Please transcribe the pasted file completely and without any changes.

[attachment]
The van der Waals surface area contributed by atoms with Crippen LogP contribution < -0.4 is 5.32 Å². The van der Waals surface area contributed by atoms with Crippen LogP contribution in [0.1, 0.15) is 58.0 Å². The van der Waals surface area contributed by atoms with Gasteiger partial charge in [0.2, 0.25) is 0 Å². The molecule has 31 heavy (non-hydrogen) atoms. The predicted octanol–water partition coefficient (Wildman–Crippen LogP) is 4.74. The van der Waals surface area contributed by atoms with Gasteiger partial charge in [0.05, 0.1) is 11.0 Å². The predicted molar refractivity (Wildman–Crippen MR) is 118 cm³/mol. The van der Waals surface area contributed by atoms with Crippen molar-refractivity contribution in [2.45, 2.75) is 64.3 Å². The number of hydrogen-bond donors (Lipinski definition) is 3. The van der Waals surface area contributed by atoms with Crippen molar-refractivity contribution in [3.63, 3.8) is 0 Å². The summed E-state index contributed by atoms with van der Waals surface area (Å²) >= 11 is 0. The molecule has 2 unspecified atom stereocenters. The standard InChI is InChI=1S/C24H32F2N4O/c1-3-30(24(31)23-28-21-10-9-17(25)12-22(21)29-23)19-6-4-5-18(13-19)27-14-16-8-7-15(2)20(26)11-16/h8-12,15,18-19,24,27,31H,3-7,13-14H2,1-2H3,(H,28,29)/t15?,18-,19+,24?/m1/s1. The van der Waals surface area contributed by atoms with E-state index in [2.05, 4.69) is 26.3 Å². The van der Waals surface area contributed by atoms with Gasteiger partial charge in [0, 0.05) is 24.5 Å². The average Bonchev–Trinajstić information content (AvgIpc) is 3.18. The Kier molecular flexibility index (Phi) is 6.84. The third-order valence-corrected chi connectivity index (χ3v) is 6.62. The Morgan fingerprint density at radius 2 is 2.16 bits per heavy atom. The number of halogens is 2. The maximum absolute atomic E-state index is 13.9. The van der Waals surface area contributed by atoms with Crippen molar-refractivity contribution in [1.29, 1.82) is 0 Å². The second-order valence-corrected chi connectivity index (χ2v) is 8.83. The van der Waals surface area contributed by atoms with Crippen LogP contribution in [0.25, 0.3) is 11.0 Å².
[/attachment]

The van der Waals surface area contributed by atoms with Crippen LogP contribution < -0.4 is 5.32 Å². The van der Waals surface area contributed by atoms with Crippen LogP contribution in [0.1, 0.15) is 58.0 Å². The van der Waals surface area contributed by atoms with Gasteiger partial charge in [0.2, 0.25) is 0 Å². The molecule has 31 heavy (non-hydrogen) atoms. The predicted octanol–water partition coefficient (Wildman–Crippen LogP) is 4.74. The van der Waals surface area contributed by atoms with Gasteiger partial charge in [0.05, 0.1) is 11.0 Å². The predicted molar refractivity (Wildman–Crippen MR) is 118 cm³/mol. The van der Waals surface area contributed by atoms with Crippen molar-refractivity contribution in [2.45, 2.75) is 64.3 Å². The number of hydrogen-bond donors (Lipinski definition) is 3. The van der Waals surface area contributed by atoms with Crippen molar-refractivity contribution in [3.63, 3.8) is 0 Å². The summed E-state index contributed by atoms with van der Waals surface area (Å²) >= 11 is 0. The molecule has 2 unspecified atom stereocenters. The standard InChI is InChI=1S/C24H32F2N4O/c1-3-30(24(31)23-28-21-10-9-17(25)12-22(21)29-23)19-6-4-5-18(13-19)27-14-16-8-7-15(2)20(26)11-16/h8-12,15,18-19,24,27,31H,3-7,13-14H2,1-2H3,(H,28,29)/t15?,18-,19+,24?/m1/s1. The van der Waals surface area contributed by atoms with E-state index in [2.05, 4.69) is 26.3 Å². The van der Waals surface area contributed by atoms with Gasteiger partial charge in [0, 0.05) is 24.5 Å². The average Bonchev–Trinajstić information content (AvgIpc) is 3.18. The Kier molecular flexibility index (Phi) is 6.84. The third-order valence-corrected chi connectivity index (χ3v) is 6.62. The Morgan fingerprint density at radius 2 is 2.16 bits per heavy atom. The number of halogens is 2. The maximum absolute atomic E-state index is 13.9. The van der Waals surface area contributed by atoms with Crippen molar-refractivity contribution in [1.29, 1.82) is 0 Å². The second-order valence-corrected chi connectivity index (χ2v) is 8.83. The van der Waals surface area contributed by atoms with Crippen LogP contribution in [0.25, 0.3) is 11.0 Å².